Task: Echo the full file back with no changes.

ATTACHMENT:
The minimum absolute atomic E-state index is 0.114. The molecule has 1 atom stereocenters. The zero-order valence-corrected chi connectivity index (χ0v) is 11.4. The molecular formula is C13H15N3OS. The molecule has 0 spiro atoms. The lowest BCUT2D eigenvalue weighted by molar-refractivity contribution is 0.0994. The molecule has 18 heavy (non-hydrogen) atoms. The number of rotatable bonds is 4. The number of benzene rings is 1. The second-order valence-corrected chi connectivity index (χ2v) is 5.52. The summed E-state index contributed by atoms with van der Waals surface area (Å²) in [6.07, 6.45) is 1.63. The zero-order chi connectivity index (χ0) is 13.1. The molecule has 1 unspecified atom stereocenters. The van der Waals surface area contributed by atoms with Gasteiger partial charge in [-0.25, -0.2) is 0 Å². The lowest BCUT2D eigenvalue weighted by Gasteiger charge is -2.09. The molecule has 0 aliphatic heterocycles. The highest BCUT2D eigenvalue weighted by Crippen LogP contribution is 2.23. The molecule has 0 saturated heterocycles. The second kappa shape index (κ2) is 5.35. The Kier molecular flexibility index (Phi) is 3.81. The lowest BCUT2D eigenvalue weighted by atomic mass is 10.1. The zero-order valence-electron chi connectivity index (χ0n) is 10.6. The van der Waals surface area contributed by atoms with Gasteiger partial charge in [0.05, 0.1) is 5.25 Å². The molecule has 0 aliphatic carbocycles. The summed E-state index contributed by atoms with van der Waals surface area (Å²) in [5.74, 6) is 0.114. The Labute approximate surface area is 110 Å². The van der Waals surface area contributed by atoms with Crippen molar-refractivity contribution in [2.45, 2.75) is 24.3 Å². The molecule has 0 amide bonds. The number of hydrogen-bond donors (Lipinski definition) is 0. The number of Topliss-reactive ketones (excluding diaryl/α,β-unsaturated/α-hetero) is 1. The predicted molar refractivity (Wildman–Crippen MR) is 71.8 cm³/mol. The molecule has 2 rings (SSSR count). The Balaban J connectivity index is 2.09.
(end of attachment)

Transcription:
The minimum absolute atomic E-state index is 0.114. The molecule has 1 atom stereocenters. The zero-order valence-corrected chi connectivity index (χ0v) is 11.4. The molecular formula is C13H15N3OS. The molecule has 0 spiro atoms. The lowest BCUT2D eigenvalue weighted by molar-refractivity contribution is 0.0994. The molecule has 18 heavy (non-hydrogen) atoms. The number of rotatable bonds is 4. The number of benzene rings is 1. The second-order valence-corrected chi connectivity index (χ2v) is 5.52. The summed E-state index contributed by atoms with van der Waals surface area (Å²) in [6.07, 6.45) is 1.63. The zero-order chi connectivity index (χ0) is 13.1. The molecule has 1 unspecified atom stereocenters. The van der Waals surface area contributed by atoms with Gasteiger partial charge in [-0.25, -0.2) is 0 Å². The lowest BCUT2D eigenvalue weighted by Gasteiger charge is -2.09. The molecule has 0 aliphatic heterocycles. The highest BCUT2D eigenvalue weighted by Crippen LogP contribution is 2.23. The molecule has 0 saturated heterocycles. The second kappa shape index (κ2) is 5.35. The Kier molecular flexibility index (Phi) is 3.81. The lowest BCUT2D eigenvalue weighted by atomic mass is 10.1. The zero-order valence-electron chi connectivity index (χ0n) is 10.6. The van der Waals surface area contributed by atoms with Gasteiger partial charge in [0.05, 0.1) is 5.25 Å². The molecule has 0 aliphatic carbocycles. The summed E-state index contributed by atoms with van der Waals surface area (Å²) in [5.74, 6) is 0.114. The Labute approximate surface area is 110 Å². The van der Waals surface area contributed by atoms with Crippen molar-refractivity contribution in [2.45, 2.75) is 24.3 Å². The molecule has 0 amide bonds. The number of hydrogen-bond donors (Lipinski definition) is 0. The number of Topliss-reactive ketones (excluding diaryl/α,β-unsaturated/α-hetero) is 1. The predicted molar refractivity (Wildman–Crippen MR) is 71.8 cm³/mol. The molecule has 2 rings (SSSR count). The Balaban J connectivity index is 2.09.